Metropolitan Washington used 7 percent less energy in 1980 than in 1973 -- at the same time that national energy use was increasing 1.7 percent -- according to a study presented yesterday to the Council of Governments.
The reduction in Washington energy use reflected improved efficiency in the transportation system and in building insulation and operation, said Trevis D. Markle, who wrote the report with another COG staff member Daniel L. Tuttle II. He specifically cited more gas-efficient cars and better-insulated homes.
Markle, who appeared at the COG meeting to summarize the report's findings and to answer questions, said that the average metropolitan Washington household used more energy than a New York household but less than the typical U.S. household. The Washington household, the report said, used 533.1 million BTUs per year, compared with New York's 465.6 million BTUs and the nation's 943.8 million BTUs. A BTU, or British thermal unit, is a measure of heat energy.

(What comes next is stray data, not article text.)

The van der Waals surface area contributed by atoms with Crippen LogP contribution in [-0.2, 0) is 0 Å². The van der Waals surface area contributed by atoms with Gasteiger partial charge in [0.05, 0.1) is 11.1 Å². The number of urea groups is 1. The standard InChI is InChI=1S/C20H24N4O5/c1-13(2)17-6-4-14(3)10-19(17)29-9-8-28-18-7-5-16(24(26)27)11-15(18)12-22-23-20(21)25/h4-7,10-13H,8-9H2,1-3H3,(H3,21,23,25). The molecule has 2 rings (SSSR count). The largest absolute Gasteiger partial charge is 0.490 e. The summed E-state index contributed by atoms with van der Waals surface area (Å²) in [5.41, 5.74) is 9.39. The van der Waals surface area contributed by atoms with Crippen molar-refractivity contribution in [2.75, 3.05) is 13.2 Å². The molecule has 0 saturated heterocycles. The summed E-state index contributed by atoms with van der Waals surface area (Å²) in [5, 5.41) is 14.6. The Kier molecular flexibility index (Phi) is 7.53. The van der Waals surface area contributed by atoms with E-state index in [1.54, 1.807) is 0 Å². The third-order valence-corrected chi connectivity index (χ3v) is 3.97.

One reason the New York energy use figures are smaller, he said, is the city's mass transit system. Washington still relies heavily on the automobile and as a result uses more gasoline and more energy on a per household basis than New York, he said.
Washington area energy costs for 1980 were about $4 billion -- about $3,700 per household and $1,400 per person, the report said. No figures were shown for the 1973 energy cost.
More than one-third of the energy used in the Washington area -- 37 percent -- was for transportation, the report said. The balance was used by the residential sector, 24 percent; steam and electric utilities, 19 percent; the commercial, industrial and federal sector, 15 percent; state and local government, 4 percent; and hospitals, 1 percent.
The most important fuel used here was gasoline, which represented 27 percent of the energy pie for the area in 1980. Other fuels used included natural gas, 20 percent; coal, 17 percent; residual oil, 16 percent; distillate oil, 11 percent; jet fuel, 8 percent; and others, 1 percent.